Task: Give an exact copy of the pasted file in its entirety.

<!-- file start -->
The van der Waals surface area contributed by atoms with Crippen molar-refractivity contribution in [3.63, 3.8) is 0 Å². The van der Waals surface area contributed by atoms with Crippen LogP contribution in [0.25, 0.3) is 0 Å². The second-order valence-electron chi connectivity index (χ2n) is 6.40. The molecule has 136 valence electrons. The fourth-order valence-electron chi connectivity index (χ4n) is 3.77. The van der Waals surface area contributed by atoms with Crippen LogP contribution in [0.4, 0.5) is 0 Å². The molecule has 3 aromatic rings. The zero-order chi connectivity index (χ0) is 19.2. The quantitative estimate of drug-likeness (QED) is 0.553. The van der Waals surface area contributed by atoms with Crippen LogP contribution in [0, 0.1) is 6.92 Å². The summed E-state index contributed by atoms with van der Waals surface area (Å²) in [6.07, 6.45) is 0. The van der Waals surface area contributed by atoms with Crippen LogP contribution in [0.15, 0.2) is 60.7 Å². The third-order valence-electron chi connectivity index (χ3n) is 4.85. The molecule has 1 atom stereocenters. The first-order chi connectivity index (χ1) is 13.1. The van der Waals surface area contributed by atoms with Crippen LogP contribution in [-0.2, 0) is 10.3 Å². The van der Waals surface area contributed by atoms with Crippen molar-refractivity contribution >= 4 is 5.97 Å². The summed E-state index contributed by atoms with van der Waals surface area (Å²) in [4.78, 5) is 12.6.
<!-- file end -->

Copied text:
The van der Waals surface area contributed by atoms with Crippen molar-refractivity contribution in [3.63, 3.8) is 0 Å². The van der Waals surface area contributed by atoms with Crippen LogP contribution in [0.25, 0.3) is 0 Å². The second-order valence-electron chi connectivity index (χ2n) is 6.40. The molecule has 136 valence electrons. The fourth-order valence-electron chi connectivity index (χ4n) is 3.77. The van der Waals surface area contributed by atoms with Crippen LogP contribution in [0.4, 0.5) is 0 Å². The molecule has 3 aromatic rings. The zero-order chi connectivity index (χ0) is 19.2. The quantitative estimate of drug-likeness (QED) is 0.553. The van der Waals surface area contributed by atoms with Crippen LogP contribution in [0, 0.1) is 6.92 Å². The summed E-state index contributed by atoms with van der Waals surface area (Å²) in [6.07, 6.45) is 0. The van der Waals surface area contributed by atoms with Crippen LogP contribution in [0.15, 0.2) is 60.7 Å². The third-order valence-electron chi connectivity index (χ3n) is 4.85. The molecule has 1 atom stereocenters. The first-order chi connectivity index (χ1) is 13.1. The van der Waals surface area contributed by atoms with Crippen LogP contribution in [-0.2, 0) is 10.3 Å². The van der Waals surface area contributed by atoms with Crippen molar-refractivity contribution >= 4 is 5.97 Å². The summed E-state index contributed by atoms with van der Waals surface area (Å²) in [4.78, 5) is 12.6.